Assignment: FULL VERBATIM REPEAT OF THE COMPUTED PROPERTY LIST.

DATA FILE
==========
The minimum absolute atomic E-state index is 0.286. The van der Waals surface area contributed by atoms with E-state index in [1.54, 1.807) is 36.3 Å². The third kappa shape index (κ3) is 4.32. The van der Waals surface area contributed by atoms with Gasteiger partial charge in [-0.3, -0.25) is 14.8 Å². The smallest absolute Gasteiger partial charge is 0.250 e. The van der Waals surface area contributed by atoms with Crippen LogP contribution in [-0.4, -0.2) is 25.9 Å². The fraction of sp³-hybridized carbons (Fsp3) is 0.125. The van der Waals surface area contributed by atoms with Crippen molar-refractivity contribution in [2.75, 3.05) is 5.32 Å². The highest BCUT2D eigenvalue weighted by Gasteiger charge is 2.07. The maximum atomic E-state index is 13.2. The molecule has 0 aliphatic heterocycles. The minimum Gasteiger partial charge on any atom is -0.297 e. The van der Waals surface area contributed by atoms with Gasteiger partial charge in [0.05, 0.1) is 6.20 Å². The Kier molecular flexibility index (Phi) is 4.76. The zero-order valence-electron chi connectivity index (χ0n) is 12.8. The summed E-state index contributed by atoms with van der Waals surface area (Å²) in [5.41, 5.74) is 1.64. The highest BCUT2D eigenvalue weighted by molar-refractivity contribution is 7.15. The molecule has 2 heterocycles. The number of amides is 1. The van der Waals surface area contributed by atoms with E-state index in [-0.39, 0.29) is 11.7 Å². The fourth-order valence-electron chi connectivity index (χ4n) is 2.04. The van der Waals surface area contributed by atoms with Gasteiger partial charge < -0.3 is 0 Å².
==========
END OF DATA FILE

The minimum absolute atomic E-state index is 0.286. The van der Waals surface area contributed by atoms with E-state index in [1.54, 1.807) is 36.3 Å². The third kappa shape index (κ3) is 4.32. The van der Waals surface area contributed by atoms with Gasteiger partial charge in [-0.3, -0.25) is 14.8 Å². The smallest absolute Gasteiger partial charge is 0.250 e. The van der Waals surface area contributed by atoms with Crippen LogP contribution in [-0.4, -0.2) is 25.9 Å². The fraction of sp³-hybridized carbons (Fsp3) is 0.125. The van der Waals surface area contributed by atoms with Crippen molar-refractivity contribution in [2.75, 3.05) is 5.32 Å². The highest BCUT2D eigenvalue weighted by Gasteiger charge is 2.07. The maximum atomic E-state index is 13.2. The molecule has 0 aliphatic heterocycles. The minimum Gasteiger partial charge on any atom is -0.297 e. The van der Waals surface area contributed by atoms with Gasteiger partial charge in [0.05, 0.1) is 6.20 Å². The Kier molecular flexibility index (Phi) is 4.76. The zero-order valence-electron chi connectivity index (χ0n) is 12.8. The summed E-state index contributed by atoms with van der Waals surface area (Å²) in [5.41, 5.74) is 1.64. The highest BCUT2D eigenvalue weighted by molar-refractivity contribution is 7.15. The molecule has 2 heterocycles. The number of amides is 1. The van der Waals surface area contributed by atoms with E-state index in [-0.39, 0.29) is 11.7 Å². The fourth-order valence-electron chi connectivity index (χ4n) is 2.04. The van der Waals surface area contributed by atoms with Gasteiger partial charge < -0.3 is 0 Å².